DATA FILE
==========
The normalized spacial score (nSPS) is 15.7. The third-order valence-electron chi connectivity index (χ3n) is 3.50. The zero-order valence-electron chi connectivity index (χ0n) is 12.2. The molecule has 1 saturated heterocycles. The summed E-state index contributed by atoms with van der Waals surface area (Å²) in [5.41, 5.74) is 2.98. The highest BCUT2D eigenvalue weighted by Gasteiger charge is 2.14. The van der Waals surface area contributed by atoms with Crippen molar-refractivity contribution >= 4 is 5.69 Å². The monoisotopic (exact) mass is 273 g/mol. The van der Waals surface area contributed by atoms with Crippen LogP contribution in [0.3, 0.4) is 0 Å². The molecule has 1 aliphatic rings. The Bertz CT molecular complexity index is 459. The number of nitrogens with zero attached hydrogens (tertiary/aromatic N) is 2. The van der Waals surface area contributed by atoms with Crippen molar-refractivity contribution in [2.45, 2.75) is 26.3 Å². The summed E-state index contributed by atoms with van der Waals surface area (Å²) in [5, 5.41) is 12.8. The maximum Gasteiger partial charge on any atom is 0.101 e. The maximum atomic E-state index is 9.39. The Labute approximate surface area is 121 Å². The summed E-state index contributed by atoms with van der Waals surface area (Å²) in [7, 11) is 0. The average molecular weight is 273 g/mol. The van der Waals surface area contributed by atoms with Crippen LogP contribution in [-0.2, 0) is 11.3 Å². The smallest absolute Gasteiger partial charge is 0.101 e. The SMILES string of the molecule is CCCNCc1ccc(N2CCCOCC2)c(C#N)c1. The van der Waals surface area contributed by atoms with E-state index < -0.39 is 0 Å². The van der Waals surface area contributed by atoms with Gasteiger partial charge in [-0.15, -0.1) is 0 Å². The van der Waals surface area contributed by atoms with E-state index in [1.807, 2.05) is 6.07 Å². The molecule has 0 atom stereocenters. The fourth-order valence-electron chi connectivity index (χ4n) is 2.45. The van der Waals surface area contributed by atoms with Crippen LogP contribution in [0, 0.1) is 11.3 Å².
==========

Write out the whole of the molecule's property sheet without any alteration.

The normalized spacial score (nSPS) is 15.7. The third-order valence-electron chi connectivity index (χ3n) is 3.50. The zero-order valence-electron chi connectivity index (χ0n) is 12.2. The molecule has 1 saturated heterocycles. The summed E-state index contributed by atoms with van der Waals surface area (Å²) in [5.41, 5.74) is 2.98. The highest BCUT2D eigenvalue weighted by Gasteiger charge is 2.14. The van der Waals surface area contributed by atoms with Crippen molar-refractivity contribution >= 4 is 5.69 Å². The monoisotopic (exact) mass is 273 g/mol. The van der Waals surface area contributed by atoms with Crippen LogP contribution in [0.3, 0.4) is 0 Å². The molecule has 1 aliphatic rings. The Bertz CT molecular complexity index is 459. The number of nitrogens with zero attached hydrogens (tertiary/aromatic N) is 2. The van der Waals surface area contributed by atoms with Crippen molar-refractivity contribution in [2.45, 2.75) is 26.3 Å². The summed E-state index contributed by atoms with van der Waals surface area (Å²) in [5, 5.41) is 12.8. The maximum Gasteiger partial charge on any atom is 0.101 e. The maximum atomic E-state index is 9.39. The Labute approximate surface area is 121 Å². The summed E-state index contributed by atoms with van der Waals surface area (Å²) in [7, 11) is 0. The average molecular weight is 273 g/mol. The van der Waals surface area contributed by atoms with Crippen LogP contribution in [-0.2, 0) is 11.3 Å². The smallest absolute Gasteiger partial charge is 0.101 e. The SMILES string of the molecule is CCCNCc1ccc(N2CCCOCC2)c(C#N)c1. The van der Waals surface area contributed by atoms with E-state index < -0.39 is 0 Å². The van der Waals surface area contributed by atoms with Gasteiger partial charge in [-0.15, -0.1) is 0 Å². The van der Waals surface area contributed by atoms with E-state index in [1.807, 2.05) is 6.07 Å². The molecule has 0 atom stereocenters. The fourth-order valence-electron chi connectivity index (χ4n) is 2.45. The van der Waals surface area contributed by atoms with Crippen LogP contribution in [0, 0.1) is 11.3 Å².